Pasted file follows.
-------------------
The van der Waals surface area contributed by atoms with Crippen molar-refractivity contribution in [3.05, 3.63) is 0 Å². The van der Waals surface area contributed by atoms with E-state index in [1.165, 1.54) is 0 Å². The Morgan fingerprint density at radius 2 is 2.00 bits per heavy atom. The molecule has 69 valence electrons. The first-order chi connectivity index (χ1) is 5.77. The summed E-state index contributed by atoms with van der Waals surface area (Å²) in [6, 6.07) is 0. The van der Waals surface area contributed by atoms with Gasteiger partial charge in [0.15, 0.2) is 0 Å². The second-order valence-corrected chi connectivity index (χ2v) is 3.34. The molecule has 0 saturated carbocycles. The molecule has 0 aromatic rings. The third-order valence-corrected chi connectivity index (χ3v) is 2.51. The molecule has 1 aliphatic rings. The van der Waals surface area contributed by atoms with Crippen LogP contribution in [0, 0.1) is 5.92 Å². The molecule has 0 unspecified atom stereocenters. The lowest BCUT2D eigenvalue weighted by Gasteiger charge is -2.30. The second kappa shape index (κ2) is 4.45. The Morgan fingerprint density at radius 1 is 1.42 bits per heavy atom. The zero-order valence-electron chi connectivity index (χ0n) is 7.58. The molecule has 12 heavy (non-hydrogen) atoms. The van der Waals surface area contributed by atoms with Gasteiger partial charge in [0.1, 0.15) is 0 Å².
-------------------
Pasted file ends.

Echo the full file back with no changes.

The van der Waals surface area contributed by atoms with Crippen molar-refractivity contribution in [3.05, 3.63) is 0 Å². The van der Waals surface area contributed by atoms with E-state index in [1.165, 1.54) is 0 Å². The Morgan fingerprint density at radius 2 is 2.00 bits per heavy atom. The molecule has 69 valence electrons. The first-order chi connectivity index (χ1) is 5.77. The summed E-state index contributed by atoms with van der Waals surface area (Å²) in [6, 6.07) is 0. The van der Waals surface area contributed by atoms with Gasteiger partial charge in [0.15, 0.2) is 0 Å². The second-order valence-corrected chi connectivity index (χ2v) is 3.34. The molecule has 0 saturated carbocycles. The molecule has 0 aromatic rings. The third-order valence-corrected chi connectivity index (χ3v) is 2.51. The molecule has 1 aliphatic rings. The van der Waals surface area contributed by atoms with Crippen LogP contribution in [0, 0.1) is 5.92 Å². The molecule has 0 unspecified atom stereocenters. The lowest BCUT2D eigenvalue weighted by Gasteiger charge is -2.30. The second kappa shape index (κ2) is 4.45. The Morgan fingerprint density at radius 1 is 1.42 bits per heavy atom. The zero-order valence-electron chi connectivity index (χ0n) is 7.58. The molecule has 12 heavy (non-hydrogen) atoms. The van der Waals surface area contributed by atoms with Gasteiger partial charge in [0.1, 0.15) is 0 Å².